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PSA Peugeot Citroen opens new plant in China
[BEIJING] French auto giant PSA Peugeot Citroen on Wednesday opened its fifth plant in China to embrace a boom in sport-utility vehicles (SUVs), as it tries to stem sharp sales falls in the world's largest car market.
PSA and its Chinese partner Dongfeng Motors - the country's second-biggest automaker and also a shareholder in the French company - unveiled the new factory in Chengdu in the southwestern province of Sichuan.
The factory, to be run by the two firms' joint venture DPCA, will produce multi-purpose vehicles and sport-utility vehicles of Peugeot, Citroen and Dongfeng's own brand Fengshen. It will have a capacity of 300,000 vehicles a year.
But PSA - which almost went to the wall two years ago - is struggling in China, where its sales plunged nearly 20 per cent in the first half of this year to around 295,000 units.
Its market share fell to 3.9 per cent last year, down from 4.32 per cent in 2014.
The slump is being blamed on its focus on sedans, with Chinese consumers now preferring bigger models such as sport-utility vehicles.
"Our commitment to China is strong and historic and will remain so," PSA CEO Carlos Tavares said in Chengdu.
The Chengdu plant is expected to help boost sales by expanding PSA's offerings to cash in on the boom in SUVs. Their sales surged nearly 45 per cent year-on-year in the January-July period, according to latest figures from the China Association of Automobile Manufacturers.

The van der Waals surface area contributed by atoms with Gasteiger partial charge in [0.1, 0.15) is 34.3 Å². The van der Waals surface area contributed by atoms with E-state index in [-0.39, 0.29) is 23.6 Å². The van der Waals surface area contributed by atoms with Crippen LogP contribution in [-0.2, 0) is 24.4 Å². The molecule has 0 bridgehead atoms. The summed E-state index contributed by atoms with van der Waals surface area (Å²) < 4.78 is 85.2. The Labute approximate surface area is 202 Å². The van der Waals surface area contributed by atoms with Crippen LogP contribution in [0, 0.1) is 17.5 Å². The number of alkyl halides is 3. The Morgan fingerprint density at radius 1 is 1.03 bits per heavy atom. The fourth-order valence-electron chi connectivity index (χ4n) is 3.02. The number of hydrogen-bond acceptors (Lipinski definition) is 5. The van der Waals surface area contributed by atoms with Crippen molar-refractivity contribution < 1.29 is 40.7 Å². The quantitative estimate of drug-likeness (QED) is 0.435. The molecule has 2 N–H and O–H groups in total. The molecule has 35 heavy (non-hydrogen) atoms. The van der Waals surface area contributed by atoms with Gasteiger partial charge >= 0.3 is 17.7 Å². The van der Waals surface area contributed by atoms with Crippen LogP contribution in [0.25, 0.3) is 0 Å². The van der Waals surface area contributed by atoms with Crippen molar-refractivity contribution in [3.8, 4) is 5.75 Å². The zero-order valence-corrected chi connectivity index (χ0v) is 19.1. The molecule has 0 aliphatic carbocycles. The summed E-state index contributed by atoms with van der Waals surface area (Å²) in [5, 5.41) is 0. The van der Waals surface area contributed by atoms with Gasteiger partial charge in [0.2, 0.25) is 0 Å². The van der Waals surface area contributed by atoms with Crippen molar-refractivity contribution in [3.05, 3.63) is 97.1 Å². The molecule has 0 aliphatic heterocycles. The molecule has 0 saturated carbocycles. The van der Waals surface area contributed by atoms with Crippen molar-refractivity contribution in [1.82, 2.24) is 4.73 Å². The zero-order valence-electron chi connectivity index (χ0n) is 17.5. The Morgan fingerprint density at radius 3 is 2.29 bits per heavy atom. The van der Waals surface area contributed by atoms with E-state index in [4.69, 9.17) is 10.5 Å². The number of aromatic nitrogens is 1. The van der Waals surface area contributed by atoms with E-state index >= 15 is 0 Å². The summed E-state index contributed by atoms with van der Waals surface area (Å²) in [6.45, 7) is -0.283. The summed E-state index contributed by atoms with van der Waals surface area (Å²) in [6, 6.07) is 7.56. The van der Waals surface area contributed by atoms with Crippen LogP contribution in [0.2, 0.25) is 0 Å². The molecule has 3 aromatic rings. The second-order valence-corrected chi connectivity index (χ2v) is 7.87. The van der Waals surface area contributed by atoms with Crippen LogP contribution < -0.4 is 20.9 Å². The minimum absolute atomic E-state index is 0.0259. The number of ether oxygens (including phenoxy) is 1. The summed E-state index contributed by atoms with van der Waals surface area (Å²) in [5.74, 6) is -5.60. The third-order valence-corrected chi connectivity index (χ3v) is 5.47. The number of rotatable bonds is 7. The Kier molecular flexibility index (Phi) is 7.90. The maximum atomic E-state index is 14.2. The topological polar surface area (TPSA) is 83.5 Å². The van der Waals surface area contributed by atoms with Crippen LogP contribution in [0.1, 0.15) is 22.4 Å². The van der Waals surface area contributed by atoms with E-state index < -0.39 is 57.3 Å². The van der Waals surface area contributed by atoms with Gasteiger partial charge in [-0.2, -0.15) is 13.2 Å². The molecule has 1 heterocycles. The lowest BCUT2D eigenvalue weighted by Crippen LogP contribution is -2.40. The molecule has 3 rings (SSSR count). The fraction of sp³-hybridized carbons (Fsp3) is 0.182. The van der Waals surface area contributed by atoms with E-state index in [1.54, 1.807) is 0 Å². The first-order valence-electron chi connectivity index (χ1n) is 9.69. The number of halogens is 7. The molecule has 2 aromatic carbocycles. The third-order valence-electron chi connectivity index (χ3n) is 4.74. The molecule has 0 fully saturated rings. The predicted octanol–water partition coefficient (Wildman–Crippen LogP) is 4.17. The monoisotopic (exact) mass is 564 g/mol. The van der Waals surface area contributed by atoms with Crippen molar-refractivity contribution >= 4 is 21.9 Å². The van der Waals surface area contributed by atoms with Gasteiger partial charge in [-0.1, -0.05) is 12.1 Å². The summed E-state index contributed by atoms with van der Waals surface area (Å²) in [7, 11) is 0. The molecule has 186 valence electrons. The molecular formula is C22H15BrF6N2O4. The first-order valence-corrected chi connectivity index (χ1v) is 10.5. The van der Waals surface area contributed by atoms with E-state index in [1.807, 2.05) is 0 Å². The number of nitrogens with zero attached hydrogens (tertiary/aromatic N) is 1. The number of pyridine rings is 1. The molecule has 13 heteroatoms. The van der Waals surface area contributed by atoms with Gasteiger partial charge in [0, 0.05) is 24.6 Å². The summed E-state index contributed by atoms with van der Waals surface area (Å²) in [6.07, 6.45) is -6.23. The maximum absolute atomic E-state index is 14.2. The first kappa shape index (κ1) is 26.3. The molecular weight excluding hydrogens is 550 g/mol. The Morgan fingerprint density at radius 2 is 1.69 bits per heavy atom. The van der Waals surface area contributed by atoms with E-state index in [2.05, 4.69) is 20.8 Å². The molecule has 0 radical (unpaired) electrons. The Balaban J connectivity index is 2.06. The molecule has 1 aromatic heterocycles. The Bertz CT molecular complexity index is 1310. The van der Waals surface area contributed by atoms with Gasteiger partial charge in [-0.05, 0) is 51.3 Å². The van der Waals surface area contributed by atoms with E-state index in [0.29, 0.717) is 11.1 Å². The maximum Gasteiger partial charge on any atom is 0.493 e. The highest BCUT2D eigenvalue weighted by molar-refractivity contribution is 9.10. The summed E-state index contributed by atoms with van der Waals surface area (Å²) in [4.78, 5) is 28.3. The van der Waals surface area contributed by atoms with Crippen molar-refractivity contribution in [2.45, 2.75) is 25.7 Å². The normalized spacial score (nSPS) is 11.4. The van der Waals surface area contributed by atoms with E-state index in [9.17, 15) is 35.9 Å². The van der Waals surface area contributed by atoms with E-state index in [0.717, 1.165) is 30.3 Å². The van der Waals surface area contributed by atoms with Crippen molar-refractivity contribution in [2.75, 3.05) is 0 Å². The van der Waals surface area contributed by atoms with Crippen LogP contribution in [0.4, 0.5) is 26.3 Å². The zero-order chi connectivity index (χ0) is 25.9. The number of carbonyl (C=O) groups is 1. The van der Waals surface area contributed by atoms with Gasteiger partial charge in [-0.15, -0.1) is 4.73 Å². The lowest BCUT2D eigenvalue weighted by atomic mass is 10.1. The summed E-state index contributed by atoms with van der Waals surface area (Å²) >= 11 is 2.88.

"This is an advanced plant... and a solid step for the development of DPCA to the western provinces of China," said Dongfeng's president Zhu Yanfeng.
The car market in China's less developed west is not as saturated as in metropolises in the east.
The four billion yuan (S$814.86 million) factory covers an area of 1.65 square kilometres and will employ up to 2,000 people.
PSA already has three plants with Dongfeng in Wuhan, in the central province of Hubei, which can produce a total of up to 750,000 cars a year.
It also has a factory in Shenzhen, which borders Hong Kong, with another local partner China Changan.
The French company aims to increase sales in China and South-east Asia to one million cars by 2018.
China's car sales increased at their slowest rate in three years in 2015, but growth has been rebounding in recent months as the economy showed signs of stabilisation. There have also been government incentives to boost demand for cars, including a cut in purchase tax.